Determinant -- best way of introducing determinants on a linear algebra course


by matqkks
Tags: determinants, linear algebra
matqkks
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#1
Nov12-12, 03:02 PM
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What is the best way of introducing determinants on a linear algebra course? I want to give real life examples of where the determinant is applied.
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micromass
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#2
Nov12-12, 03:10 PM
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Something you absolutely need to do is mention that the determinant is the signed volume of a parallelepiped. That demystifies a lot of properties of the determinants.

Also, be sure to mention the history of the determinant: that it was invented to see when systems of equations have a solution and when not. Showing explicitely that the system

[tex]\left\{\begin{array}{ll} ax+by=0\\ cx+dy=0\end{array}\right.[/tex]

has a unique solution if and only if ad-bc=0 is very illuminating. It makes clear why the determinant was invented in the first place: to generalize this to higher dimensions.
Vargo
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Nov12-12, 03:38 PM
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If you have a square matrix, then its determinant is equal to the volume of the solid parellelepiped spanned by the column vectors (or the row vectors). That is the most concrete application of the value of the determinant that I know of. Actually, the determinant gives a signed volume which is positive or negative depending on the orientation of the vectors.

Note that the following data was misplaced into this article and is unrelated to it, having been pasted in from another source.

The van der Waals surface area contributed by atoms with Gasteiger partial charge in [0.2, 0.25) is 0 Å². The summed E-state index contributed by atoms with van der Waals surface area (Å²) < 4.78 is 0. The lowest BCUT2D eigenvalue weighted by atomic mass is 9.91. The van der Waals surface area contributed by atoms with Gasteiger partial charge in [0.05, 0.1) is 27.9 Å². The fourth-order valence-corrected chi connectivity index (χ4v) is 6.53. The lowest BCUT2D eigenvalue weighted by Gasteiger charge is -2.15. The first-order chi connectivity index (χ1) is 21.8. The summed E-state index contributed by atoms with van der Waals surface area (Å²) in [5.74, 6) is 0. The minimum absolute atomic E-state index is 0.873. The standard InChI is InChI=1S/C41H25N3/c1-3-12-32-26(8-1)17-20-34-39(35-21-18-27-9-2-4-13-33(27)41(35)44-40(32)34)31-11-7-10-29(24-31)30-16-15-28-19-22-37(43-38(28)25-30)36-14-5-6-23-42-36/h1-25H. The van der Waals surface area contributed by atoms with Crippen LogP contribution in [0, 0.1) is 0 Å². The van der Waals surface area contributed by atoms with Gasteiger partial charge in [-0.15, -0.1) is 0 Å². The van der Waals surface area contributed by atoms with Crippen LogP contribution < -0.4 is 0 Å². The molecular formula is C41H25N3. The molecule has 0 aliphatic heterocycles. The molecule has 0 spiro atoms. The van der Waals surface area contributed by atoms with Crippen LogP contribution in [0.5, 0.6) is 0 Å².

Most of the applications in algebra only test whether or not the determinant is 0 or not zero. A nonzero determinant means you can solve some equations as micromass said. But in calculus the actual value matters. For example the change of variables formula for integrals of multiple variables uses determinants in this way. (This would be hard to explain to students who don't know what the Jacobian is)

To prove that it is equal to the volume, you need to show that the volume is alternating, multilinear, and equals 1 for the unit cube (the properties that uniquely characterize the determinant). Obviously the volume of the unit cube is 1. The other two properties are essentially equivalent to Vol= Base*height. Alternatively, in 2 dimensions, you can prove the area formula just by drawing a picture and working it out explicitly.

mathwonk
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#4
Nov12-12, 09:31 PM
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Determinant -- best way of introducing determinants on a linear algebra course


another way to think about it is to convince yourself that in the n^2 dimensional space of all nbyn matrices, the singular ones have codimenson one, so there should be an equations that vanishes exactly on those.


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